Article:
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January 2015 Archives

Surrogacy in North Carolina

Many of those Charlotte couples that are currently struggling with reproductive issues may view having a child via a surrogate as their only option at becoming biological parents. Same-sex couples looking to start families may also view surrogacy as a viable option. Yet the legal view of surrogacy contracts is still hazy at best. Only a handful of states currently have laws that recognize the legitimacy of surrogate contracts. North Carolina currently isn’t one of them. This may the reason why gestational surrogacy is still relatively rare here. Data derived from the Centers of Disease Control and Prevention by the Council for Responsible Genetics shows that in 2007, only two such births occurred in the state.

Determining custody for unmarried parents

Many of those with whom we work here at Epperson Law PLLC come to us wondering how child custody issues apply to couples who never marry. The U.S. Census reports that 13.6 million unmarried couples were living together with children in 2011. If and when these couples separate in Charlotte, both sides are often unfamiliar with how the state handles the establishment of a child custody agreement. Fathers in particular may be concerned about their future involvement in their children, especially if the mothers remarry. In this post, we’ll take a closer look at how North Carolina handles custody issues for unmarried couples.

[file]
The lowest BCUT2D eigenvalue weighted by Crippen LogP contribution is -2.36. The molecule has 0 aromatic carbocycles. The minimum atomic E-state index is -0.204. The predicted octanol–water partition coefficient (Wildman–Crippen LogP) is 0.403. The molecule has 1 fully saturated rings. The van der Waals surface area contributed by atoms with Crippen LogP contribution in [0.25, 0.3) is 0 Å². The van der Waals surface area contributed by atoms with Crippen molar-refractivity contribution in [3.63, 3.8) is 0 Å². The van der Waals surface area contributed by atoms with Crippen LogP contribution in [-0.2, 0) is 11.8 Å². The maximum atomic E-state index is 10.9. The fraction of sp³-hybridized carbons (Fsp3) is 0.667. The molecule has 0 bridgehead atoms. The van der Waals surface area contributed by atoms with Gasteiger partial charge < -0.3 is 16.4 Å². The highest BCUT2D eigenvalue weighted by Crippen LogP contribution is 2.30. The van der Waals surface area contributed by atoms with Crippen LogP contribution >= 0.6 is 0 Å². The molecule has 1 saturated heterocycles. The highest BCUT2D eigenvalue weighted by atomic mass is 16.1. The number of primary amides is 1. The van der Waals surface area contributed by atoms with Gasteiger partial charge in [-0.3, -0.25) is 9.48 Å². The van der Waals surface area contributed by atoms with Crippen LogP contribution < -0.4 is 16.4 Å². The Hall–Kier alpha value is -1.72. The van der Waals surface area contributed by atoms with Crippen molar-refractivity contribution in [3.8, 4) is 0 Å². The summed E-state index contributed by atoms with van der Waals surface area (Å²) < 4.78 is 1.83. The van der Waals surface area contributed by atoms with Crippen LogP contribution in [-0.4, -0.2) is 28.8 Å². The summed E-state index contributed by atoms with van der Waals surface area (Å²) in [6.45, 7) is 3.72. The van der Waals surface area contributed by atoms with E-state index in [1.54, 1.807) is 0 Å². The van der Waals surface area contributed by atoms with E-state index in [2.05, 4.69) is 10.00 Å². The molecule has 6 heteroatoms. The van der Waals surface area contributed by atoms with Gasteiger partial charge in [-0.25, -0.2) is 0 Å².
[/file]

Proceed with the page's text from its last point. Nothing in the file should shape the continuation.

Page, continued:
Unique factors that can influence divorce settlements

When Charlotte couples choose to divorce, they open themselves up to a number of different issues that need to be dealt with before the dissolution of their marriages. These include the more common legal proceedings associated with divorce, namely child custody hearings, establishing alimony agreements, and determining the distribution of the marital assets. Yet while every divorcing couple may face the same proceedings, no two divorces are alike. The unique desires and emotions that each couple brings into a divorce will often influence them to place more effort into resolving certain aspects of their marriages while overlooking or even avoiding others.

Defining child custody terms

The odds are that when most in Charlotte hear of a child custody dispute, they group the possible outcomes to that dispute under two terms: joint or sole custody. The obvious association is that joint custody means that divorcing parents share custody of their children, while parents given sole custody keep their children full-time. While these are assumptions are correct in a very broad sense, there are many other ways that custody is defined.

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